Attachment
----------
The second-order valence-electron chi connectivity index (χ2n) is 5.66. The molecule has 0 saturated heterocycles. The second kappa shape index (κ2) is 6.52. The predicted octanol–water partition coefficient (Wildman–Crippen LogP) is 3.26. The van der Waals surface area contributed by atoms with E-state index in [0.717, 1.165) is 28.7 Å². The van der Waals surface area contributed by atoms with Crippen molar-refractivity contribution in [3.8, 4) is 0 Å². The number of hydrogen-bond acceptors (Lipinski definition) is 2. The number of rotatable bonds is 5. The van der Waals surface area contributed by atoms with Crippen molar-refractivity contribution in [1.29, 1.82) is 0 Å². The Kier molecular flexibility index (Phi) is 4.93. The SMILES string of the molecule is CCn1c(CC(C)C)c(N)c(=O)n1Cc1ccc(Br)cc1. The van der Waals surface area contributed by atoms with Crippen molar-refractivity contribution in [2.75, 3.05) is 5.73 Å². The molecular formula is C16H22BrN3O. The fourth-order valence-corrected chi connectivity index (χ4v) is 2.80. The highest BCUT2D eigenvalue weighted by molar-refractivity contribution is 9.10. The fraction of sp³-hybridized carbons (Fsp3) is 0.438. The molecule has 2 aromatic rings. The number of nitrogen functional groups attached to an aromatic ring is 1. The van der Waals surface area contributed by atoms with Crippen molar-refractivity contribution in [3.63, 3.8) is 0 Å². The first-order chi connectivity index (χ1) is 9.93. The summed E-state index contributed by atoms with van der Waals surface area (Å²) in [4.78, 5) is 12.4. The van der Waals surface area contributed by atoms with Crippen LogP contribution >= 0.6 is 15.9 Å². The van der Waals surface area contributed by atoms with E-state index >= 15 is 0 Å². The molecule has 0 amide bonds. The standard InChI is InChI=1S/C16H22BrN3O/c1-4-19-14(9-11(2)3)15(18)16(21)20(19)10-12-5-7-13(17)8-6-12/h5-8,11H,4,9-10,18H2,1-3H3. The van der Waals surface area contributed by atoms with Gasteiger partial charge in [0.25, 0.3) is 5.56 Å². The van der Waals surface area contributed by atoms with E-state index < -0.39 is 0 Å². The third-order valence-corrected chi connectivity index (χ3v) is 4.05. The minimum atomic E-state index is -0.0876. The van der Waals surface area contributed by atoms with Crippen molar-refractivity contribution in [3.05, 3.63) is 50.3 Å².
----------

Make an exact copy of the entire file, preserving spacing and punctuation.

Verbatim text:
The second-order valence-electron chi connectivity index (χ2n) is 5.66. The molecule has 0 saturated heterocycles. The second kappa shape index (κ2) is 6.52. The predicted octanol–water partition coefficient (Wildman–Crippen LogP) is 3.26. The van der Waals surface area contributed by atoms with E-state index in [0.717, 1.165) is 28.7 Å². The van der Waals surface area contributed by atoms with Crippen molar-refractivity contribution in [3.8, 4) is 0 Å². The number of hydrogen-bond acceptors (Lipinski definition) is 2. The number of rotatable bonds is 5. The van der Waals surface area contributed by atoms with Crippen molar-refractivity contribution in [1.29, 1.82) is 0 Å². The Kier molecular flexibility index (Phi) is 4.93. The SMILES string of the molecule is CCn1c(CC(C)C)c(N)c(=O)n1Cc1ccc(Br)cc1. The van der Waals surface area contributed by atoms with Crippen molar-refractivity contribution in [2.75, 3.05) is 5.73 Å². The molecular formula is C16H22BrN3O. The fourth-order valence-corrected chi connectivity index (χ4v) is 2.80. The highest BCUT2D eigenvalue weighted by molar-refractivity contribution is 9.10. The fraction of sp³-hybridized carbons (Fsp3) is 0.438. The molecule has 2 aromatic rings. The number of nitrogen functional groups attached to an aromatic ring is 1. The van der Waals surface area contributed by atoms with Crippen molar-refractivity contribution in [3.63, 3.8) is 0 Å². The first-order chi connectivity index (χ1) is 9.93. The summed E-state index contributed by atoms with van der Waals surface area (Å²) in [4.78, 5) is 12.4. The van der Waals surface area contributed by atoms with Crippen LogP contribution >= 0.6 is 15.9 Å². The van der Waals surface area contributed by atoms with E-state index >= 15 is 0 Å². The molecule has 0 amide bonds. The standard InChI is InChI=1S/C16H22BrN3O/c1-4-19-14(9-11(2)3)15(18)16(21)20(19)10-12-5-7-13(17)8-6-12/h5-8,11H,4,9-10,18H2,1-3H3. The van der Waals surface area contributed by atoms with Gasteiger partial charge in [0.25, 0.3) is 5.56 Å². The van der Waals surface area contributed by atoms with E-state index < -0.39 is 0 Å². The third-order valence-corrected chi connectivity index (χ3v) is 4.05. The minimum atomic E-state index is -0.0876. The van der Waals surface area contributed by atoms with Crippen molar-refractivity contribution in [3.05, 3.63) is 50.3 Å².